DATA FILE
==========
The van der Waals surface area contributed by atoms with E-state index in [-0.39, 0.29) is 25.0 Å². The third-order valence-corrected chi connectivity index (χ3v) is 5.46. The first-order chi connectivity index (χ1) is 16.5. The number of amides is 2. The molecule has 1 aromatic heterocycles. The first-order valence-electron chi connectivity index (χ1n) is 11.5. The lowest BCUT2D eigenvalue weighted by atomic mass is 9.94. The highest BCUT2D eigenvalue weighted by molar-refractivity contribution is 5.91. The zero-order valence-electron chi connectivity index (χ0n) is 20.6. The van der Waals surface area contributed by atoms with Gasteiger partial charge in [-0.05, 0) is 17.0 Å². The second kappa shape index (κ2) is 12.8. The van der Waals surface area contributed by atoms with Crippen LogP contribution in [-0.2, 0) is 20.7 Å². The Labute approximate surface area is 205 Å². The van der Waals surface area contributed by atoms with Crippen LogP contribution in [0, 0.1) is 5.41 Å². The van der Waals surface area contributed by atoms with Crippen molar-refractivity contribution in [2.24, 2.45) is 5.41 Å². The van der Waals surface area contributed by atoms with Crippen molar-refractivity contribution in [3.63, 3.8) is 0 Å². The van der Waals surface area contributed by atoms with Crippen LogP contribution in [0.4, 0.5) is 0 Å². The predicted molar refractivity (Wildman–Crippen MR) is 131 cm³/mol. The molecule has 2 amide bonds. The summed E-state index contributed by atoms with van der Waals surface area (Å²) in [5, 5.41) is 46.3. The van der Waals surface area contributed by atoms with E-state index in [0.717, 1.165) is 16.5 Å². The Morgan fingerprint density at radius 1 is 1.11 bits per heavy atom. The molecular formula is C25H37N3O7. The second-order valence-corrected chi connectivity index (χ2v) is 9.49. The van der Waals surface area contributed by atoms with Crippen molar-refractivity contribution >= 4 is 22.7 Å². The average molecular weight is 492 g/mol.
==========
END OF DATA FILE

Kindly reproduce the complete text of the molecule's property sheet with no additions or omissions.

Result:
The van der Waals surface area contributed by atoms with E-state index in [-0.39, 0.29) is 25.0 Å². The third-order valence-corrected chi connectivity index (χ3v) is 5.46. The first-order chi connectivity index (χ1) is 16.5. The number of amides is 2. The molecule has 1 aromatic heterocycles. The first-order valence-electron chi connectivity index (χ1n) is 11.5. The lowest BCUT2D eigenvalue weighted by atomic mass is 9.94. The highest BCUT2D eigenvalue weighted by molar-refractivity contribution is 5.91. The zero-order valence-electron chi connectivity index (χ0n) is 20.6. The van der Waals surface area contributed by atoms with Gasteiger partial charge in [-0.05, 0) is 17.0 Å². The second kappa shape index (κ2) is 12.8. The van der Waals surface area contributed by atoms with Crippen LogP contribution in [-0.2, 0) is 20.7 Å². The Labute approximate surface area is 205 Å². The van der Waals surface area contributed by atoms with Crippen LogP contribution in [0, 0.1) is 5.41 Å². The van der Waals surface area contributed by atoms with Crippen molar-refractivity contribution in [2.24, 2.45) is 5.41 Å². The van der Waals surface area contributed by atoms with Crippen molar-refractivity contribution in [3.63, 3.8) is 0 Å². The van der Waals surface area contributed by atoms with Crippen LogP contribution in [0.4, 0.5) is 0 Å². The predicted molar refractivity (Wildman–Crippen MR) is 131 cm³/mol. The molecule has 2 amide bonds. The summed E-state index contributed by atoms with van der Waals surface area (Å²) in [5, 5.41) is 46.3. The van der Waals surface area contributed by atoms with E-state index in [0.717, 1.165) is 16.5 Å². The Morgan fingerprint density at radius 1 is 1.11 bits per heavy atom. The molecular formula is C25H37N3O7. The second-order valence-corrected chi connectivity index (χ2v) is 9.49. The van der Waals surface area contributed by atoms with Crippen molar-refractivity contribution >= 4 is 22.7 Å². The average molecular weight is 492 g/mol.